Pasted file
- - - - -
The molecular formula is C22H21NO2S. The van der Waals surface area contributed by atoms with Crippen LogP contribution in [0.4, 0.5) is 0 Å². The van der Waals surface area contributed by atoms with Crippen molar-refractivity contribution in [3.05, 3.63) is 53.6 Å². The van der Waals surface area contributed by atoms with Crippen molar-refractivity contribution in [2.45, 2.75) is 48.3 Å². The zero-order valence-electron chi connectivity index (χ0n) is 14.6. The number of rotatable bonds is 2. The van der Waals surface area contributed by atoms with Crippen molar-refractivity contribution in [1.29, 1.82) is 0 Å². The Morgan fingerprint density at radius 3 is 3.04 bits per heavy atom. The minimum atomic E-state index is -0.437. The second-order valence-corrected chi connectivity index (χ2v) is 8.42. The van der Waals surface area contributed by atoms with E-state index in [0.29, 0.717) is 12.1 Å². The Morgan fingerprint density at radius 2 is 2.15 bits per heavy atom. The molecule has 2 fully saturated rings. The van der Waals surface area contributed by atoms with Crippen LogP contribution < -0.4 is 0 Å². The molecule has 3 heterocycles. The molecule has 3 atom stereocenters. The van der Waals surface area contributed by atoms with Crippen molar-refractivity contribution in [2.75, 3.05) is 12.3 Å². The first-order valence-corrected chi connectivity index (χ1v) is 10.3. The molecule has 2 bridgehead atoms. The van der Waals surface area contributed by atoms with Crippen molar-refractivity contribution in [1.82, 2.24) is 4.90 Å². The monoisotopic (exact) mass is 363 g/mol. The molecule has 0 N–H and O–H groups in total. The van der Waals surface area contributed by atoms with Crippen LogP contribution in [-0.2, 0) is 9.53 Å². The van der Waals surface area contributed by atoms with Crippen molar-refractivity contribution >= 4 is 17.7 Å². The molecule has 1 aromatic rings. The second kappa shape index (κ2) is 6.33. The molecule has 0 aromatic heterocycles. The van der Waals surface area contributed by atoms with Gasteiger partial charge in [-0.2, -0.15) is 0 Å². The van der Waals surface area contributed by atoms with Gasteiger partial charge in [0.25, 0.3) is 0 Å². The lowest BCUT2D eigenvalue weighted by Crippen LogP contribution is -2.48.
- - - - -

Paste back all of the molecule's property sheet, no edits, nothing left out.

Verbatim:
The molecular formula is C22H21NO2S. The van der Waals surface area contributed by atoms with Crippen LogP contribution in [0.4, 0.5) is 0 Å². The van der Waals surface area contributed by atoms with Crippen molar-refractivity contribution in [3.05, 3.63) is 53.6 Å². The van der Waals surface area contributed by atoms with Crippen molar-refractivity contribution in [2.45, 2.75) is 48.3 Å². The zero-order valence-electron chi connectivity index (χ0n) is 14.6. The number of rotatable bonds is 2. The van der Waals surface area contributed by atoms with Crippen molar-refractivity contribution in [1.29, 1.82) is 0 Å². The Morgan fingerprint density at radius 3 is 3.04 bits per heavy atom. The minimum atomic E-state index is -0.437. The second-order valence-corrected chi connectivity index (χ2v) is 8.42. The van der Waals surface area contributed by atoms with E-state index in [0.29, 0.717) is 12.1 Å². The Morgan fingerprint density at radius 2 is 2.15 bits per heavy atom. The molecule has 2 fully saturated rings. The van der Waals surface area contributed by atoms with Crippen LogP contribution < -0.4 is 0 Å². The molecule has 3 heterocycles. The molecule has 3 atom stereocenters. The van der Waals surface area contributed by atoms with Crippen molar-refractivity contribution in [2.75, 3.05) is 12.3 Å². The first-order valence-corrected chi connectivity index (χ1v) is 10.3. The molecule has 2 bridgehead atoms. The van der Waals surface area contributed by atoms with Crippen molar-refractivity contribution in [1.82, 2.24) is 4.90 Å². The monoisotopic (exact) mass is 363 g/mol. The molecule has 0 N–H and O–H groups in total. The van der Waals surface area contributed by atoms with Crippen LogP contribution in [-0.2, 0) is 9.53 Å². The van der Waals surface area contributed by atoms with Crippen molar-refractivity contribution >= 4 is 17.7 Å². The molecule has 1 aromatic rings. The second kappa shape index (κ2) is 6.33. The molecule has 0 aromatic heterocycles. The van der Waals surface area contributed by atoms with Gasteiger partial charge in [-0.2, -0.15) is 0 Å². The van der Waals surface area contributed by atoms with Gasteiger partial charge in [0.25, 0.3) is 0 Å². The lowest BCUT2D eigenvalue weighted by Crippen LogP contribution is -2.48.